Mainsail from Hell ~ Comments from other sailors

“You only get what you pay for.” That’s a comment we have heard a few times.
Well, we did not get what we paid for, simple as that. We ordered a Mack Truck and got a Fiat.

After sailing Banyandah across almost every ocean, we knew exactly what we wanted in a brand new mainsail. Robust attachment points. Easy to reef. Super strong edges.  The man in NY said he got the picture and we sent him a copy of Where Wild Winds Blow to emphasis just what Banyandah has to endure. He took our money and delivered a liability. Then he had the cheek to accused us of extortion when we asked for our money back or what we ordered. That is why we have been warning all our friends to stay away from Somerset Sails.

Here are a few comments from other sailors once they saw our photos.

“Whether the sailmaker knows better or the purchaser knows better is not the issue. The purchaser specified what he wanted, Ostensibly the sailmaker quoted on those specs and the sail was not built to those specs.”

Chuck Burns, Naval Architect, boat builder, sailor:
“The sail is definitely not “offshore” quality…construction looks more suitable for a 20? daysailer…I am shocked at what they sent you. All the cringles are too small and reinforcing inadequate/non-existant.”

The Moderator at Cruiser Forum writes:
That’s a complete mess. I am so sorry that you have been pissed around so badly. Can I suggest that you post the email address you have been dealing with. I’m not sure, but maybe a few emails from members, suggesting that we will make sure that nobody in our marina ever uses them to make their sales MIGHT help him decide to remake your sails properly…

Last year, I purchased a new main sail from Somerset Sails. The fellow who operates the loft is definitely not a scammer – but he is difficult to deal with and I would not purchase from him again. He is knowledgeable and passionate about sails but he does not listen and loses his temper easily. After telling him that I did not want a large roach that would interfere with my backstay and topping lift, he went ahead and made it that way anyways. He also made the sail longer than I specified. When I spoke to him he told me that he knew what was best.

I don’t even know where to start. The sail is seriously stuffed, and moreover, not even close to suitable specifications for a cruising sail. Island Planet Sails

Sounds like you “worked” with a sailmaker who then just decided to do whatever he wanted to, and charged you for the privilege.

In your case, with roach, a headboard is preferred because of the extra support it affords the leech. There should be no fixed slides at the reef points on the luff. Rolled tabling on the luff is BS. The luff should be double taped for strength and wear, this is a blue water sail.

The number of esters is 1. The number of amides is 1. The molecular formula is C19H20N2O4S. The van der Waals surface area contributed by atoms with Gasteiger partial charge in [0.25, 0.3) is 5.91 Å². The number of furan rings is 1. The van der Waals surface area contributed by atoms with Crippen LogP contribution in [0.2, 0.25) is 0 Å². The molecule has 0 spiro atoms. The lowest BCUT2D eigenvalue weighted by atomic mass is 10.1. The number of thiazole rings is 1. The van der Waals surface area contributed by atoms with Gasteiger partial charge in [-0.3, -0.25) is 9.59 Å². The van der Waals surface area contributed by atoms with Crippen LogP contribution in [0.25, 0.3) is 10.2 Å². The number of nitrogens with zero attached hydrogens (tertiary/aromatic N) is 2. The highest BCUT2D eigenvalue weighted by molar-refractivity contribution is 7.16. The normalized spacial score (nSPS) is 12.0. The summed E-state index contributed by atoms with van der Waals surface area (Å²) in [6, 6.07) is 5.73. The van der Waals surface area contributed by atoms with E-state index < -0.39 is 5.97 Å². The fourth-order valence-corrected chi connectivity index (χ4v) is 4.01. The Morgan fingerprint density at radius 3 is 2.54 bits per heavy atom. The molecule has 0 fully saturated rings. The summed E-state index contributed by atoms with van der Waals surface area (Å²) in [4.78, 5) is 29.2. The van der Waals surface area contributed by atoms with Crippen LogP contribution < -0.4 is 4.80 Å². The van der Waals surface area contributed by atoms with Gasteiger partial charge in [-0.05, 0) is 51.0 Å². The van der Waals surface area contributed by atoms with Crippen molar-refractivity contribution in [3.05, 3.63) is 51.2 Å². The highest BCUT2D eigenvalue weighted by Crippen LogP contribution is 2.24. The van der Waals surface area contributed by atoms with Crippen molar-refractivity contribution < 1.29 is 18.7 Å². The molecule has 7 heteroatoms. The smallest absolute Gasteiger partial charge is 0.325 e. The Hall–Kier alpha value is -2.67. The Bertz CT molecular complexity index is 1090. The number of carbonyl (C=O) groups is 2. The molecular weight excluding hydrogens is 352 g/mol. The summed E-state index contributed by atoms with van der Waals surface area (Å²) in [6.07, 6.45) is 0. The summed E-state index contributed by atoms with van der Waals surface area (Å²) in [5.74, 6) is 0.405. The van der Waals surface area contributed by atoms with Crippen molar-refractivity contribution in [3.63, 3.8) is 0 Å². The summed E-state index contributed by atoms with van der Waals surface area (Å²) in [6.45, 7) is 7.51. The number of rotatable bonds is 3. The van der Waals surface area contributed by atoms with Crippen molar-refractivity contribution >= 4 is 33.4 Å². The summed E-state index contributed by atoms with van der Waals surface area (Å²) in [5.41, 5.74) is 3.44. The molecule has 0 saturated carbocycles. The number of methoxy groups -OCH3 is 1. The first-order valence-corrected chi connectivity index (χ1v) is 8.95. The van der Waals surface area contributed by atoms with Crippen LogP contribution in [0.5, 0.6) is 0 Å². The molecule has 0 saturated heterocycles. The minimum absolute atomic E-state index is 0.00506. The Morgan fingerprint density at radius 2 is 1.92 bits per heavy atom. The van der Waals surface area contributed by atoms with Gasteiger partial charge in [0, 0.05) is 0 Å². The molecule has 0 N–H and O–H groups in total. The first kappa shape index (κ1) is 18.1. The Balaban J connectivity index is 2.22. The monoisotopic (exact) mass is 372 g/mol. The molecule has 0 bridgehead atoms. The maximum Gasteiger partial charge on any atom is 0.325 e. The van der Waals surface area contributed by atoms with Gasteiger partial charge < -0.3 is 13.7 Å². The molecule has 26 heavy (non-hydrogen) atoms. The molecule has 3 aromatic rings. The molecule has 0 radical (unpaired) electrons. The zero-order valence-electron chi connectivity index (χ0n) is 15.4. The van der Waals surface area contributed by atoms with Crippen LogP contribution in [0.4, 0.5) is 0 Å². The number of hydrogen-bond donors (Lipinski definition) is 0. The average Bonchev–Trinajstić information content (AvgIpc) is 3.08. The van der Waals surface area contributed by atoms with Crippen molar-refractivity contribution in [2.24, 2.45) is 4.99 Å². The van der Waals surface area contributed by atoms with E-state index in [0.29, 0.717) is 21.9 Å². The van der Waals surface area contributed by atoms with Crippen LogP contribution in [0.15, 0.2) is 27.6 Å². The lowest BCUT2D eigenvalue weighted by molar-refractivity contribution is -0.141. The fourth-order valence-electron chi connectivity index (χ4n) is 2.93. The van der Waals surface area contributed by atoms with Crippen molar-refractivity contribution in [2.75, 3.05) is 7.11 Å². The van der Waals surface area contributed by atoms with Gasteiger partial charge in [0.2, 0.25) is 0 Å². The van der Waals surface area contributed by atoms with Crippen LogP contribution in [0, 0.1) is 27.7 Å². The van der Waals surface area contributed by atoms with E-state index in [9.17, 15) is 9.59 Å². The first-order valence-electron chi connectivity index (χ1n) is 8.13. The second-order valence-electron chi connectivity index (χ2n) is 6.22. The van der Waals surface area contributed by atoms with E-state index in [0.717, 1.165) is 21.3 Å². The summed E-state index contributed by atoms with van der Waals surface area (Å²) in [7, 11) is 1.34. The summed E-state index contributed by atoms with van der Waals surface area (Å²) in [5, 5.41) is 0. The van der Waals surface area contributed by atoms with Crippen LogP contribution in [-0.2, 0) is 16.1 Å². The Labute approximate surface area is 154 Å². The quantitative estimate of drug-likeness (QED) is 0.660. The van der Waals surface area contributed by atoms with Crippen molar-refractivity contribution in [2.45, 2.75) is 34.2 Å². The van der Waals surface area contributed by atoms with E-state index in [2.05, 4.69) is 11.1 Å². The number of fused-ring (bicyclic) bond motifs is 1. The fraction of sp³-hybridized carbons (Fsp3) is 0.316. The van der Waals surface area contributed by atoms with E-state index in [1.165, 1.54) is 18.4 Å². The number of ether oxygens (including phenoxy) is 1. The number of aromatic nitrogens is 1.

It may not get results but may make you feel better if you file a report with the BBB (Better Business Bureau) in NY and a consumer complaint with the NY Attorney General’s office.
Keep at it. If Somerset feels they might lose business perhaps they’ll make amends.

I can suggest that you do not use anything – rope or webbing straps through the reefing cringles that have Tides Slides (car) attached. The Tides main track is made of UHMW “plastic polymer” and the slides are steel. The reefing straps will put a twisting load on the slide (car) and cause the edge of the steel slide (car) to dig into the polymer track. This will most probably make the slides below jam or hang up on the “notched” dent in the track.

The only suggestion I have is to cut and remove the slides at the reefing cringles and then if necessary, reposition the slides above and below so that the reefing cringle can reach the “horn” – or – use a strap to reach “horn.” You do not want any “twisting / tilting / angling” forces on any of the slides (cars) so that the upper or lower edge of the slide (car) will dig into the UHMW polymer track surface.

* There are many more comments. We’ll post them when we have a bit more time.


Mainsail from Hell ~ Comments from other sailors — 1 Comment

  1. that is why i always use a credit card. It is easy to just send the sail back for a full refund and the credit card company will back you up. It is called a charge-back and the vendor has no choice in the matter and would comply with the dissatisfied customers wishes because the money is automatically deducted from the vendors account.
    Why didn’t you send the sail back for a refund?
    I was reading the blog and did you really sail 60,000 miles in ten years? amazing

    Cap’n Jack replies, “We paid using Paypal as the vendor requested. Paypal operates much the same as a CC having 45 days to lodge a complaint. Unfortunately the time it took to receive it from o’seas, it landed during a heavy workload while out the water and we didn’t give it a through inspection until the last day of that time period, when the vendor agreed to send the correct slides. All at Christmas – a further complication.
    We trusted him too greatly and got burnt. Such is life, we had the sail reinforced with webbing thru cringles over larger patches, bolt rope and taping the leach. The luff is still twisted.
    Regarding the miles – I’m not sure which period your referring to, but the Four J’s ( with our sons) sailed a lot of miles. During the five years doing Amateur Radio DX-peditions we covered the Earth back and forth easily logging upwards of 30 or 40 thousand. Even today, in our mature years, we’ve just notched up 6,000 NM on this mainsail since April. Guess we just like sailing.”

Leave a Reply

Your email address will not be published. Required fields are marked *